Tyler Pitlick and the Edmonton Oilers

The 2016-17 season was certainly an interesting one for Edmonton Oilers forward Tyler Pitlick. After years of seeing nothing more than the occasional cup of coffee in the NHL, the 31st pick of the 2010 Entry Draft finally earned himself a shot at proving he belonged at this level. To his credit, the youngster made the most of the opportunity but was once again derailed by injury.

With Edmonton struggling to find any kind of secondary scoring at even strength early in the season, it was Pitlick who was lighting the lamp with some regularity. Eight goals, eleven points in 31 games and almost all of it was done playing bottom six minutes. Simply take a look at his scoring log below and you will see exactly who his linemates were and every point he scored came at even strength.

Courtesy Hockey-Reference.com

In fact, despite missing more than 60% of the Oilers games, the only players on the roster who found the back of the net more times than Pitlick did at 5-v-5 were Connor McDavid(26), Patrick Maroon(24), Leon Draisaitl(19), Jordan Eberle(16), Ryan Nugent-Hopkins(13), Milan Lucic(11) and Oscar Klefbom(9). Not too shabby for a guy who averaged less than ten minutes of ice a game and was viewed as nothing more than a fill-in/depth guy heading into training camp.

His combination of speed, physicality, and finish was something this lineup had been missing from its third and fourth line for ages and his addition made the Oilers a tougher team to matchup against on a nightly basis. In the vast majority of his 31 appearances, the 25-year old did something to impact the game and that earned him a spot in Todd McLellan’s rotation. He was a welcome addition to be sure but in typical Pitlick fashion, it was only a matter of time before disaster struck.

Tyler Pitlick
Photo: Sergei Belski-USA TODAY Sports

Pitlick Can’t Stay Healthy

After opening the scoring for the Oilers during the first period of their December 19th tilt with the St. Louis Blues, a harmless looking collision with Jori Lehtera late in the second period produced a torn ACL in his left knee and just like that, his season was over. Oddly enough, it like felt like déjà vu. As it was back on October 26, 2013, when the youngster opened the scoring against the Phoenix Coyotes and was promptly knocked out of action late in the middle frame with you guessed it, a left knee injury, thanks to hip-check from defenceman David Schlemko.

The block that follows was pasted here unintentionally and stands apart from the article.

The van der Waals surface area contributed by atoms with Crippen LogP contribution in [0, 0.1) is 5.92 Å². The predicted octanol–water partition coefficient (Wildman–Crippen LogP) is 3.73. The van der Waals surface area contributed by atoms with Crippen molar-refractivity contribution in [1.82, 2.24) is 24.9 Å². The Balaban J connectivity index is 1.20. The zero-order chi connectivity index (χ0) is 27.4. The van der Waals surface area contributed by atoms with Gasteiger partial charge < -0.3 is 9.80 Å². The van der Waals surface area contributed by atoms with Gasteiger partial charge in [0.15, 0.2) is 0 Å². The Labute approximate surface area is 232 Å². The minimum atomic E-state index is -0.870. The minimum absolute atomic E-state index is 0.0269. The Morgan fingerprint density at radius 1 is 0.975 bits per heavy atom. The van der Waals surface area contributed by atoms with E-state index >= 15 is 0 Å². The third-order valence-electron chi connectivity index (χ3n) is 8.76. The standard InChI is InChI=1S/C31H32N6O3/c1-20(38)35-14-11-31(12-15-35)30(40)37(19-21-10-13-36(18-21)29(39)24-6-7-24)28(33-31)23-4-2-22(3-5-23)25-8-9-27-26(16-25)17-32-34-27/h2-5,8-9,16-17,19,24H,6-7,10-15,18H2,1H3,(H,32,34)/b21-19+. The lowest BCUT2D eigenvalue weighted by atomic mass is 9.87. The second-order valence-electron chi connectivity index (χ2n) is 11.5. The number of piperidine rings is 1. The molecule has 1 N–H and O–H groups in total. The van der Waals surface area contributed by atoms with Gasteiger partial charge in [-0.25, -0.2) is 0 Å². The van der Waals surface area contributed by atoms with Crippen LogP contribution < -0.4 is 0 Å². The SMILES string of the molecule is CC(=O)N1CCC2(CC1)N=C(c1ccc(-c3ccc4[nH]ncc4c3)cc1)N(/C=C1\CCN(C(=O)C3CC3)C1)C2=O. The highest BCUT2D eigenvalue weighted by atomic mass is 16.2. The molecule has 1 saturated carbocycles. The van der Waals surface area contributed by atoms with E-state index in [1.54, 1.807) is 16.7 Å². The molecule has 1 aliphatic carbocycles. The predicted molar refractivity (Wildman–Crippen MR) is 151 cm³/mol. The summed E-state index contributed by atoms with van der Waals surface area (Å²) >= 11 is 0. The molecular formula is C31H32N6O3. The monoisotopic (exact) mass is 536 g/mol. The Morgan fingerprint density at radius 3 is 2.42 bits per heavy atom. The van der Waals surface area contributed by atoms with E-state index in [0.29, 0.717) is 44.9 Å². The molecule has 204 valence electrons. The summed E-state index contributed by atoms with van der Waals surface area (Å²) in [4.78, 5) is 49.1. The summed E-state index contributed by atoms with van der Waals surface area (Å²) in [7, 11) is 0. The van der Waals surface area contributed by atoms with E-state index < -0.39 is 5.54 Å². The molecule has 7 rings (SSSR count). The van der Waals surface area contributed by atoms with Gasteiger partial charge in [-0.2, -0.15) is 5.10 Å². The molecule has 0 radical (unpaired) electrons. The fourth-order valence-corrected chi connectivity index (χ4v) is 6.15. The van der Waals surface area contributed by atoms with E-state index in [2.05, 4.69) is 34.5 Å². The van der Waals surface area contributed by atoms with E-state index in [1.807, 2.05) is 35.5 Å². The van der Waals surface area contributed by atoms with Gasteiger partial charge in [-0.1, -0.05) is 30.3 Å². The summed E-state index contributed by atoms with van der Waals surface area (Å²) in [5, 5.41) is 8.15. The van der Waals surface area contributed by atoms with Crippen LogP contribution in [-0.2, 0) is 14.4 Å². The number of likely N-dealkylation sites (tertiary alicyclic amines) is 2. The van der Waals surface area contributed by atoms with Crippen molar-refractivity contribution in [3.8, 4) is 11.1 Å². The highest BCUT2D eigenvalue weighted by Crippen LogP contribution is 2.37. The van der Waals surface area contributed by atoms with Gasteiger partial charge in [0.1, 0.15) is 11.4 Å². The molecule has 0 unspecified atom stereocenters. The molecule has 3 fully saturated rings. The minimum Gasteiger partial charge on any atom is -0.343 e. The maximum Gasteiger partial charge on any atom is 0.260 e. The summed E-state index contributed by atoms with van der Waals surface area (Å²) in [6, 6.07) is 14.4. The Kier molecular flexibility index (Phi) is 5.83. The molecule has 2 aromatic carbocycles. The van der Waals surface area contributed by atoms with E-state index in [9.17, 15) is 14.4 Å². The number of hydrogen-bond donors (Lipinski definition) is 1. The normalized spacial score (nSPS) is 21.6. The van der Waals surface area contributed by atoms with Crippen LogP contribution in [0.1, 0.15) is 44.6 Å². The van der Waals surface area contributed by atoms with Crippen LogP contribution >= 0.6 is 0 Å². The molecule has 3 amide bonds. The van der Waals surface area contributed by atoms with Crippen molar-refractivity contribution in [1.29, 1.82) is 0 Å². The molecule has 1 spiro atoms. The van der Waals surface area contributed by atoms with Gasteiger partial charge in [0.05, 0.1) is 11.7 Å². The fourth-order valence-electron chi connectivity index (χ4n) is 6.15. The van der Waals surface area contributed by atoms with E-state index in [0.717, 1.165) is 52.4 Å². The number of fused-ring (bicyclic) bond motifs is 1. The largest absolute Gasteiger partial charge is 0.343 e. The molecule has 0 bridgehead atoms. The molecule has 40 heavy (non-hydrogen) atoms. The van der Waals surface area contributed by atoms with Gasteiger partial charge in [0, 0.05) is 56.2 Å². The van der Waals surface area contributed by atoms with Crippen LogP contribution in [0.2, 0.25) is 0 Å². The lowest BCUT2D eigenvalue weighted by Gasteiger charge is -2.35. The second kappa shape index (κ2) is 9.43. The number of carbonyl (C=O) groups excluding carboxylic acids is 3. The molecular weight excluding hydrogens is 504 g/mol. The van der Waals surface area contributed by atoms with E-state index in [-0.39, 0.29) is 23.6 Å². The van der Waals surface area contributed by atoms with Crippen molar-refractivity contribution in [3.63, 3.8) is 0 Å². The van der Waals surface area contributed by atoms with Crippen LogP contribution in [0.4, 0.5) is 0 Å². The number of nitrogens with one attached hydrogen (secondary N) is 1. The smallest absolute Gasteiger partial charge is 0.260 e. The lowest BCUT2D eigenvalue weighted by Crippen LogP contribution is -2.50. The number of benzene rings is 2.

Just like this year, Pitlick was playing well and appeared headed in the right direction. He would not play again until March of 2014 that season but never managed to regain his form, whereas this time around he would not see the ice again. From a club perspective, the injury could not have come at worse time for the Oilers in 2016-17 but to their credit, the likes of Drake Caggiula and Anton Slepyshev made the most of the opportunity and found a place in this lineup over the final half season. A tough break for the Minnesota native but again, an all to familiar theme.


Time to Turn the Page

Since being selected with the first pick of the second round in the 2010 draft, Pitlick has played a grand total of 254 games in pro hockey. Think about that for minute, in seven seasons he has averaged 36 games a season and a total of 58 with the Oilers. Year in and year out, it has been one injury after another and not surprisingly, it has greatly hindered his development. There is no question, he possess the skill set to be a contributor in this lineup moving forward but his history cannot be ignored.

With a 19-year old Jesse Puljujarvi likely to earn a spot out of camp next fall and the aforementioned improvement in the overall games of both Caggiula and Slepyshev, the available spots on the wing are few and far between. Would the Edmonton Oilers have interest in re-signing him to a team friendly deal, preferably of the two-way variety? Most certainly but from Tyler Pitlick’s perspective, with unrestricted free agency staring him squarely in the face, taking that next step in his NHL journey is all that matters…and doing so with a different organization would be in his best interest.

Now Available

Triumph Books